Companies Fail to Adopt E-Supply-Chains

May 2000
Logistics & Transport Focus;May2000, Vol. 2 Issue 4, p10
Trade Publication
This article focuses on a survey, conducted in 2000, which revealed that while 64 percent of companies have an electronic business strategy and 35 percent claim to have a Web-enabled supply chain, only four percent actually have an electronic supply chain management system. Furthermore 62 percent of respondents do not see the acquisition of electronic business technology by their competitors as a threat. The main findings also revealed that the greatest restriction to optimizing electronic business capability within the organization was lack of understanding. Furthermore, 47 percent of companies are assigning the development, as well as the implementation, of an electronic business strategy to the information technology function.


Related Articles

  • ITP: TACTICAL PLANNING, EFFECTIVE EXECUTION. HOZACK, ROD // MHD Supply Chain Solutions;Sep/Oct2015, Vol. 45 Issue 5, p60 

    The article discusses issues concerning the management and effective executive of the Integrated Tactical Planning (ITP) process. Topics covered include the sequence of the ITP process, the roles and interaction of the four elements of planning execution and the defining of supplier of input to...

  • The Role of Knowledge and Capability Evaluation in E-Business Strategy: An Integrative Approach and Case Illustration. Daghfous, Abdelkader; Al-Nahas, Noor // SAM Advanced Management Journal (07497075);Spring2006, Vol. 71 Issue 2, p11 

    This article discusses issues related to successful e-business strategies of firms. It highlights the significance of comprehensive knowledge of different aspects of e-business and flexibility within an integrated framework for drafting successful e-business strategies. Identification and...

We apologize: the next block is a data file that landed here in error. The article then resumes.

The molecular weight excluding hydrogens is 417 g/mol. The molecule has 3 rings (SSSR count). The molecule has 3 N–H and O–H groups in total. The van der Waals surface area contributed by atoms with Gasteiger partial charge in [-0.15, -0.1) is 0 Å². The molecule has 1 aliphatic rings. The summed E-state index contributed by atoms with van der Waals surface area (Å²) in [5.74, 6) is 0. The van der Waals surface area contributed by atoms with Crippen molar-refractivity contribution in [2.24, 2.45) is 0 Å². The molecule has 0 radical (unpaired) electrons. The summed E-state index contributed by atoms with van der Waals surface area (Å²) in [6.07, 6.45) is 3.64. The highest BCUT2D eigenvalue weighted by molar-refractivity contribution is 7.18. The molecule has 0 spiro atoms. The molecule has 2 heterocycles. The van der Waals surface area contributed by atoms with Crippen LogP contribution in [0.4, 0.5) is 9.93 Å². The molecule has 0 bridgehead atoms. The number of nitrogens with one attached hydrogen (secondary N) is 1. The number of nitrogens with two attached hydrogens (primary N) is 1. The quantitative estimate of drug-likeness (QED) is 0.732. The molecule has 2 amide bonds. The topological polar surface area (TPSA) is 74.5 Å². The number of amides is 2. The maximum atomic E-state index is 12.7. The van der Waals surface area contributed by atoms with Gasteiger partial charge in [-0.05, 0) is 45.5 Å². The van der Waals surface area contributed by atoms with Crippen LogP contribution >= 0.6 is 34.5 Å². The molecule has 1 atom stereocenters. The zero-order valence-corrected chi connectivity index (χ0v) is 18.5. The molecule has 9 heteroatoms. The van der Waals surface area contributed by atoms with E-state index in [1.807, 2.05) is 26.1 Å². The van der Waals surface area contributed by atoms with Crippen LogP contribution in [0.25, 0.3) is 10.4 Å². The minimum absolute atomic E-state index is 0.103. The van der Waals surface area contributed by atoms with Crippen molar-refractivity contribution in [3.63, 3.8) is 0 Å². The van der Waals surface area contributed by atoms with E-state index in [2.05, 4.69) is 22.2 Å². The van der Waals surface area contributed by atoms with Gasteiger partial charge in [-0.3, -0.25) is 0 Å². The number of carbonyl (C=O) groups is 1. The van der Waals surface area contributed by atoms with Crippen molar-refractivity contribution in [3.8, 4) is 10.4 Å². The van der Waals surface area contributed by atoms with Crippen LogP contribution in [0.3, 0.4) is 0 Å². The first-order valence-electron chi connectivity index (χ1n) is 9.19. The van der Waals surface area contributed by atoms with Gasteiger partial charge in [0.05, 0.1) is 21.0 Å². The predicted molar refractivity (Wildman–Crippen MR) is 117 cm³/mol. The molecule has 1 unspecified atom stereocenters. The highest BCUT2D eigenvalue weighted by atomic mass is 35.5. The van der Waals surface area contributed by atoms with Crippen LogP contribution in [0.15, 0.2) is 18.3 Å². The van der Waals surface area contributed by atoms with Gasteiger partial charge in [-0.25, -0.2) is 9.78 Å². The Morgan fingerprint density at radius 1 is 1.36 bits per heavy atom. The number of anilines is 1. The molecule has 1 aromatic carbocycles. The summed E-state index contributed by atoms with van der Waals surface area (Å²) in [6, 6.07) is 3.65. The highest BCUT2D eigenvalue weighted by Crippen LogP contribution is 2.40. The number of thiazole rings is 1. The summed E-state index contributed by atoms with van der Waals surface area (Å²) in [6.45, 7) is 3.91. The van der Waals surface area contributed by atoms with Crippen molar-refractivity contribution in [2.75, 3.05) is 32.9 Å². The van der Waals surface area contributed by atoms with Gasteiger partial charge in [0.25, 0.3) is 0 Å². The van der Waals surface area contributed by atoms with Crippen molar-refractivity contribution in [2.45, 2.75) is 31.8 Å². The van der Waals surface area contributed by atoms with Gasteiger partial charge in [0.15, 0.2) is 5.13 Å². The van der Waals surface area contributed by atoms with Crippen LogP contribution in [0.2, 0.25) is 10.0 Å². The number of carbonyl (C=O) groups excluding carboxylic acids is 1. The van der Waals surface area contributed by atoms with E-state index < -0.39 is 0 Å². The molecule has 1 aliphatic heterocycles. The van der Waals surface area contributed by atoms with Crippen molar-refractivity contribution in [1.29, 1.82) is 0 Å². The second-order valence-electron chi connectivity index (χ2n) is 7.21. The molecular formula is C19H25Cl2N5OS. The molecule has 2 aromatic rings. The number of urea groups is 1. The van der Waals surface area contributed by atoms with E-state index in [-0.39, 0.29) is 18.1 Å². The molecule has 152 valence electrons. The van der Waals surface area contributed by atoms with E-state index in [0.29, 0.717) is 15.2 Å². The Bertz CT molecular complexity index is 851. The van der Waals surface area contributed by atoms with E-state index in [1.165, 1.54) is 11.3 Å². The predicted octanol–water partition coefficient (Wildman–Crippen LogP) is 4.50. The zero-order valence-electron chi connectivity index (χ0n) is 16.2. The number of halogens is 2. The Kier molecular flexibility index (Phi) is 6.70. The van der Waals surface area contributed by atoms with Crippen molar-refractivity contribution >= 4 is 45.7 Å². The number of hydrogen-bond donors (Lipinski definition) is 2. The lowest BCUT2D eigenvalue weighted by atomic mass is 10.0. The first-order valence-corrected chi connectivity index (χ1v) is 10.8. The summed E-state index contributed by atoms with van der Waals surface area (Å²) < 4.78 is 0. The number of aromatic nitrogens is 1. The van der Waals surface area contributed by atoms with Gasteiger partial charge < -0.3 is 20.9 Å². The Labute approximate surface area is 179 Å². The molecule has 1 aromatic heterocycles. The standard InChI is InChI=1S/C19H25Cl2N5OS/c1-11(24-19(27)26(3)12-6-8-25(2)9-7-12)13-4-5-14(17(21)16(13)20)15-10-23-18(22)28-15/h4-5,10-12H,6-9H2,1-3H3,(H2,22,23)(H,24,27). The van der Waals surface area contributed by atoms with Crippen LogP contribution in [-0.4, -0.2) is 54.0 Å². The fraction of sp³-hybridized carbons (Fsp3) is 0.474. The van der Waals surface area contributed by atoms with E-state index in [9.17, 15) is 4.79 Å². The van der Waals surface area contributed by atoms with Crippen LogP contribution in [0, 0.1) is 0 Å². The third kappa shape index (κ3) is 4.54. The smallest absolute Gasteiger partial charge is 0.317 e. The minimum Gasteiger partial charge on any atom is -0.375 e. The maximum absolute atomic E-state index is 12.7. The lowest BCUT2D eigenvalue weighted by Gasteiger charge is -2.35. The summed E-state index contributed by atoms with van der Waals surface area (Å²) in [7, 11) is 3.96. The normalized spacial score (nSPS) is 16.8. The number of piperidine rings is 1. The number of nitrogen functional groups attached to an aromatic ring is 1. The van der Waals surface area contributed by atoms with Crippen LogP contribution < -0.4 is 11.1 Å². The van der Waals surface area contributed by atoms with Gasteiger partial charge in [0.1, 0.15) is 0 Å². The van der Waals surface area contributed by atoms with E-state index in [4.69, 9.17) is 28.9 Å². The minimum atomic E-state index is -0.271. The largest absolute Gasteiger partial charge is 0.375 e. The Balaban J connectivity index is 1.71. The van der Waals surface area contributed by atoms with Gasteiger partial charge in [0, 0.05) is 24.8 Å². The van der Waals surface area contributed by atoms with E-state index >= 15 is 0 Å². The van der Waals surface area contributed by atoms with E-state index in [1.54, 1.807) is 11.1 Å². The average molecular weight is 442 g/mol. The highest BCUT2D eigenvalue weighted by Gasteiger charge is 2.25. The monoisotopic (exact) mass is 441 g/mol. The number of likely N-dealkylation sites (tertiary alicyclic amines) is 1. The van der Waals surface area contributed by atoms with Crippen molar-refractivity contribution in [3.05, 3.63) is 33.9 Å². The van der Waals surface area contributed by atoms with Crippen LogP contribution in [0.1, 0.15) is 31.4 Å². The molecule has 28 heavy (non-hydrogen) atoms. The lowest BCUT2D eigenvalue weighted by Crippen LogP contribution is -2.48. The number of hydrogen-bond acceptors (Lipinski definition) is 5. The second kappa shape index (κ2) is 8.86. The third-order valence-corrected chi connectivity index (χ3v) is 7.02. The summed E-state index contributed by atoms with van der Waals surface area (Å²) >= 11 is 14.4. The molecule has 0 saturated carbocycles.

• Supply-Chain Planning Winning The Game. Williams, Hugh // Logistics & Transport Focus;Jun2002, Vol. 4 Issue 5, p47 

    This article focuses on the components of supply chain planning (SCP). A simple supply chain may be describes as a small privately owned single site manufacturing unit, receiving materials from a host of suppliers. The base functions of SCP are deand management and forecasting, inventory...

  • Think supply chain security -- think strategy. Richardson, Helen L. // Logistics Today;Sep2005, Vol. 46 Issue 9, p17 

    The article presents a discussion on the plans of business enterprises for the management of supply chains. Companies nowadays must depend not only on their own efforts, but on the security procedures of their supply chain partners as well for supply chain management. Involvement in supply chain...

  • Making the Most of Supply Chain's Seat at the Strategy Table.  // SupplyChainBrain;Jan/Feb2015, Vol. 19 Issue 1, p72 

    The article reveals an advisory in devising a supply chain strategy that applies a program plan and program management. Topics discussed include the strategy must be shared by everyone in the entire company concerning results and process, the program plan requires to have a different identity...

  • Alignment Is Not Just for Cars.  // SupplyChainBrain;Jan/Feb2015, Vol. 19 Issue 1, p75 

    The article reveals an advisory in devising business strategy alignment for supply chain companies. Topics covered include a study by business strategist Larry Myler revealed that 65 percent of companies affirm on strategy while 14 percent of workers know the strategy of their company, business...

  • Improve Profitability with Supplier Collaboration. Hensiek, Jim // Moldmaking Technology Magazine;Feb2015, Vol. 18 Issue 2, p36 

    The article focuses on developing an effective supply chain between the mold supplier and the client to improve the profitability of the mold making business. Topics discussed include the requirements needed in the development of an efficient supply chain, the steps in promoting an effective...

  • A History of CPFR. Lapide, Larry // Journal of Business Forecasting;Winter2010/2011, Vol. 29 Issue 4, p29 

    Fourteen years ago Collaborative Planning, Forecasting and Replenishment (CPFR) was introduced as a concept for which a manufacturer and retailer could jointly do replenishment planning of the retailer's inventories. Its history has largely followed the Gartner "Hype Cycle' It started out with a...

  • CLOUD Computing. SHACKLETT, MARY // World Trade: WT100;Nov2011, Vol. 24 Issue 11, p16 

    No abstract available.


Read the Article


Sorry, but this item is not currently available from your library.

Try another library?
Sign out of this library

Other Topics